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Atlantic Slave Trade

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• Although there was some hope immediately after the Revolution that the ideals of independence and equality would extend to the black American population, this hope died with the invention of the cotton gin in 1793. With the gin (short for engine), raw cotton could be quickly cleaned; Suddenly cotton became a profitable crop, transforming the southern economy and changing the dynamics of slavery. The first federal census of 1790 counted 697,897 slaves; by 1810, there were 1.2 million slaves, a 70 percent increase.

Slavery spread from the seaboard to some of the new western territories and states as new cotton fields were planted, and by 1830 it thrived in more than half the continent. Within 10 years after the cotton gin was put into use, the value of the total United States crop leaped from $150,000 to more than $8 million. This success of this plantation crop made it much more difficult for slaves to purchase their freedom or obtain it through the good will of their masters. Cotton became the foundation for the developing textile industry in New England, spurring the industrial revolution which transformed America in the 19th century.

From 1790 to 1810, close to 100,000 slaves moved to the new cotton lands to the south and west. From 1810 until the Civil War, 100,000 slaves were forced westward each decade -- a half million in total. As cotton cultivation spread, slaveholders in the tobacco belt, whose crop was no longer profitable, made huge profits by selling their slaves. This domestic slave trade devastated black families. American-born slaves were torn from the plantations they had known all their lives, placed in shackles and force-marched hundreds of miles away from their loved ones.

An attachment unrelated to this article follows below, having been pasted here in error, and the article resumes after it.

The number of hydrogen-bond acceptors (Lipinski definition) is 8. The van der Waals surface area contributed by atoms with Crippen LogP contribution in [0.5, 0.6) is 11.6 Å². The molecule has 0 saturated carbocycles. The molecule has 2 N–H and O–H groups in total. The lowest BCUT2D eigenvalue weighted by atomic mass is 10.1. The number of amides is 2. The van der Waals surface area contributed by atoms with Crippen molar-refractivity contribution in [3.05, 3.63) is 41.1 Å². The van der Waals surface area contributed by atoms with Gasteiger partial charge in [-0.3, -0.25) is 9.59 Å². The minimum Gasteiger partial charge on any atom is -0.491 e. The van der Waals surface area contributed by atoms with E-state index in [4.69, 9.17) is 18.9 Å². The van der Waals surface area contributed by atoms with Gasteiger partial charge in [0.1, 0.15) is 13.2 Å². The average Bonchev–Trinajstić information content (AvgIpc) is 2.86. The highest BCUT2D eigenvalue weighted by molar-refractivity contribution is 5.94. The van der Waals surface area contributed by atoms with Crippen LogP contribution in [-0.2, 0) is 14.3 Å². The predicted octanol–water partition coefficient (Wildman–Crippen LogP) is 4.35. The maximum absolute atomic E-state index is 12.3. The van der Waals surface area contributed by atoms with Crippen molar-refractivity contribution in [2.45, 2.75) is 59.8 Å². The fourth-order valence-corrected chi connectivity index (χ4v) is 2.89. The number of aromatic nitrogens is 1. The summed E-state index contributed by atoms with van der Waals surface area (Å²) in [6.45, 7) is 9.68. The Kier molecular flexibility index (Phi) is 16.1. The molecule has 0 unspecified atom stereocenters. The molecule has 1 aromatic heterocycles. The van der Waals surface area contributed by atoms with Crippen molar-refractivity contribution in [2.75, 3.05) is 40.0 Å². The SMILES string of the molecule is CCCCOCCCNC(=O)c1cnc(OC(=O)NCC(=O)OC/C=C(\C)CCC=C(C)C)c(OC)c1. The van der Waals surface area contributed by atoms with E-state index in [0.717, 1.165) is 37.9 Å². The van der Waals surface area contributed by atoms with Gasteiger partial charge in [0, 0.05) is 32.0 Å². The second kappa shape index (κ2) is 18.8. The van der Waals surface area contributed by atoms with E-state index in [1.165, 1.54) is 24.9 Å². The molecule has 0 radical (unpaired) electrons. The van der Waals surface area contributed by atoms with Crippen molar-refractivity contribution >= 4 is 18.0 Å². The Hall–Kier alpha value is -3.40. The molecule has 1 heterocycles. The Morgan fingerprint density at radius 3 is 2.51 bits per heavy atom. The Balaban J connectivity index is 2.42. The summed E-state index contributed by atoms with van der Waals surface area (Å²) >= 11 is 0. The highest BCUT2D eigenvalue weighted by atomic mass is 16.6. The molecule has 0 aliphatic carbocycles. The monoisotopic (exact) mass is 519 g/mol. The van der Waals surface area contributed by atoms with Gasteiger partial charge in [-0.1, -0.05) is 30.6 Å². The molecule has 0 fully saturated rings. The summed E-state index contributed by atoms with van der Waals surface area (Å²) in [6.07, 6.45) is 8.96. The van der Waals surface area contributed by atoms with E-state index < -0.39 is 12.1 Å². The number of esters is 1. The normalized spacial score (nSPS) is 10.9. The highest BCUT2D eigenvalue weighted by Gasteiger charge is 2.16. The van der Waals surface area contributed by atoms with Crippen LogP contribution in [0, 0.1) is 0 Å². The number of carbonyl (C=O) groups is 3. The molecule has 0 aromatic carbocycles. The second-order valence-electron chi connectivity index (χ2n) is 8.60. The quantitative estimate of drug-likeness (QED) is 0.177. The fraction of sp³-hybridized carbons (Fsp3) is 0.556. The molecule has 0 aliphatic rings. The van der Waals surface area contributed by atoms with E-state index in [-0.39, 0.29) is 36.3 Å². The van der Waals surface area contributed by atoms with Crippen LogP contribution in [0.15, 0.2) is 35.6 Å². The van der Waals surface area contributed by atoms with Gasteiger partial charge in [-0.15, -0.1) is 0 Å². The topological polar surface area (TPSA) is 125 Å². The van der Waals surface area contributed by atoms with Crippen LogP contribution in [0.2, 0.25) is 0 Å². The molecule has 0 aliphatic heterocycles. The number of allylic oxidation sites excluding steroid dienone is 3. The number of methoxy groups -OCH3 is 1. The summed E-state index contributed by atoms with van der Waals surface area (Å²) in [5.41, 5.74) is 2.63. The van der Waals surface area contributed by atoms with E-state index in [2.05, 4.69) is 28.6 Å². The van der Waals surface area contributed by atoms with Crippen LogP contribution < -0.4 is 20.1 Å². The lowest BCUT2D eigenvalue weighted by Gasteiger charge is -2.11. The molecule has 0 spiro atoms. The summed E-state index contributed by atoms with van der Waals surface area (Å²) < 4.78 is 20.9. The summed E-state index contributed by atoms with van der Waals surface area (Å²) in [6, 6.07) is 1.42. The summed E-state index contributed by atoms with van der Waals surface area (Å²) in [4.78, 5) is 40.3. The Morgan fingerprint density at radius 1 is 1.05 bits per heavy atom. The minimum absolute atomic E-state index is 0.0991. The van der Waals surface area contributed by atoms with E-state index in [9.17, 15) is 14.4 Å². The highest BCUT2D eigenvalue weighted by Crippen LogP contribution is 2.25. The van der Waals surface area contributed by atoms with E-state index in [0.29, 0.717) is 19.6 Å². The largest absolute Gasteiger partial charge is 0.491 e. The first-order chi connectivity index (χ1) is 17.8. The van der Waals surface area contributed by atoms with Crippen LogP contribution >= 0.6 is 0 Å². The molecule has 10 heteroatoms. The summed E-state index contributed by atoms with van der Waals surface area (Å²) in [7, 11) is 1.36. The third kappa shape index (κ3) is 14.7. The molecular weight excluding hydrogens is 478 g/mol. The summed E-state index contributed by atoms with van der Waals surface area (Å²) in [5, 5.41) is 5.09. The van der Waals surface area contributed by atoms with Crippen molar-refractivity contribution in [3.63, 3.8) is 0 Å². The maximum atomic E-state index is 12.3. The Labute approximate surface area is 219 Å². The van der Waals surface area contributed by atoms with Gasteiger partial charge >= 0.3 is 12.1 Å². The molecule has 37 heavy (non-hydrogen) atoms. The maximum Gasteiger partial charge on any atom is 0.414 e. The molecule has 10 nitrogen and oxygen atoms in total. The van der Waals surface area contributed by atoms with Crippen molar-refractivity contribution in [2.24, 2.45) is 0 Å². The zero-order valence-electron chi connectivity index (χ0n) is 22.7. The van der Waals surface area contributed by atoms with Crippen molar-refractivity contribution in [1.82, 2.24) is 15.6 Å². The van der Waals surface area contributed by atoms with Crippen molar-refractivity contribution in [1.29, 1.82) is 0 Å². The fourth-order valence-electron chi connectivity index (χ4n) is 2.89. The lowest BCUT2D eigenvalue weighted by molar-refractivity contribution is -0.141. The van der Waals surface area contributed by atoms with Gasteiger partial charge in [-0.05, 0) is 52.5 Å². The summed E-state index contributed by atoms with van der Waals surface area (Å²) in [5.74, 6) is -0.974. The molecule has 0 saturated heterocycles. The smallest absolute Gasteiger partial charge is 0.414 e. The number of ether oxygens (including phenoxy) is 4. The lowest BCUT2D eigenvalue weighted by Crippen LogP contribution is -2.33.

During its first 50 years the United States transformed itself from a small republic into an expansive democracy for white Americans. The nation tripled its population, doubled in size, and extended slavery to parts of the Western frontier. For black Americans, this same period was a contradictory mix of community-building for free blacks and entrenched enslavement for those not yet emancipated.

Slavery grew stronger, as the invention of the cotton gin and a booming Southern economy fueled the push westward.

• In the United States, Southern cotton provided capital for the continuing development of the North. The cotton produced by enslaved African Americans, not only helped the South, but also enriched northern merchants. Much of the southern cotton were transhipped through the northern ports. Profits from the cotton shipping provided some of the funds for the Francis Cabot Lowell's Lowell Mills. In another example, a merchant named Anson Phelps invested his profits from cotton shipping into iron mines in Pennsylvania and metalworks in Connecticut. Much of the development of northern industry was made possible by the cotton provided by the enslaved African Americans of the South. It also fostered the market revolution.

• Cotton plantations required vast labor forces to hand-pick cotton fibers, and it was not until the 1950s that reliable harvesting machinery was introduced into the South (prior to this, cotton-harvesting machinery had been too clumsy to pick cotton without shredding the fibers)

• State and local governments also made money by taxing slavery through sales and inheritance taxes.

• Furthermore, cotton had made the South a player in the world economy. While cotton exports totaled only $5 million (seven percent of



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